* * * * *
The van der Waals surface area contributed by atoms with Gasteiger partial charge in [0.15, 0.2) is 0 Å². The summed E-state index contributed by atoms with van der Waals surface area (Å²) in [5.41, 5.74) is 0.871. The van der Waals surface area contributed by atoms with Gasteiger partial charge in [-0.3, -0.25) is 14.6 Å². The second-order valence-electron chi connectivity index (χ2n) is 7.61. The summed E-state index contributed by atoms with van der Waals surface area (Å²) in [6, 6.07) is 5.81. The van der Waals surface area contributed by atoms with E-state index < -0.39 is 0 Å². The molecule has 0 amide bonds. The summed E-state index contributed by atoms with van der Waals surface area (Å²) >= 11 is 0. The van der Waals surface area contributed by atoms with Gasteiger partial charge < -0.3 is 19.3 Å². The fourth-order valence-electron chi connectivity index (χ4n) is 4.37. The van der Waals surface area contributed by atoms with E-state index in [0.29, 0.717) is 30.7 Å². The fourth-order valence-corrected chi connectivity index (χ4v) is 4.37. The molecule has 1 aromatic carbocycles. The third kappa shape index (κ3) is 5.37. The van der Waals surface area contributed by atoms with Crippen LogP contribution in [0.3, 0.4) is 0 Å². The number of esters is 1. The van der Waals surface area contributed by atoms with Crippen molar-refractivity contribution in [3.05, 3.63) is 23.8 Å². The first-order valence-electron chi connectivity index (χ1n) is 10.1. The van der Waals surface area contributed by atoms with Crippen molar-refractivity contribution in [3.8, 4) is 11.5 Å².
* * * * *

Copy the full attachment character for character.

The van der Waals surface area contributed by atoms with Gasteiger partial charge in [0.15, 0.2) is 0 Å². The summed E-state index contributed by atoms with van der Waals surface area (Å²) in [5.41, 5.74) is 0.871. The van der Waals surface area contributed by atoms with Gasteiger partial charge in [-0.3, -0.25) is 14.6 Å². The second-order valence-electron chi connectivity index (χ2n) is 7.61. The summed E-state index contributed by atoms with van der Waals surface area (Å²) in [6, 6.07) is 5.81. The van der Waals surface area contributed by atoms with E-state index < -0.39 is 0 Å². The molecule has 0 amide bonds. The summed E-state index contributed by atoms with van der Waals surface area (Å²) >= 11 is 0. The van der Waals surface area contributed by atoms with Gasteiger partial charge < -0.3 is 19.3 Å². The fourth-order valence-electron chi connectivity index (χ4n) is 4.37. The van der Waals surface area contributed by atoms with E-state index in [0.29, 0.717) is 30.7 Å². The fourth-order valence-corrected chi connectivity index (χ4v) is 4.37. The molecule has 1 aromatic carbocycles. The third kappa shape index (κ3) is 5.37. The van der Waals surface area contributed by atoms with Crippen LogP contribution in [0.3, 0.4) is 0 Å². The number of esters is 1. The van der Waals surface area contributed by atoms with Crippen molar-refractivity contribution in [3.05, 3.63) is 23.8 Å². The first-order valence-electron chi connectivity index (χ1n) is 10.1. The van der Waals surface area contributed by atoms with Crippen molar-refractivity contribution in [3.8, 4) is 11.5 Å².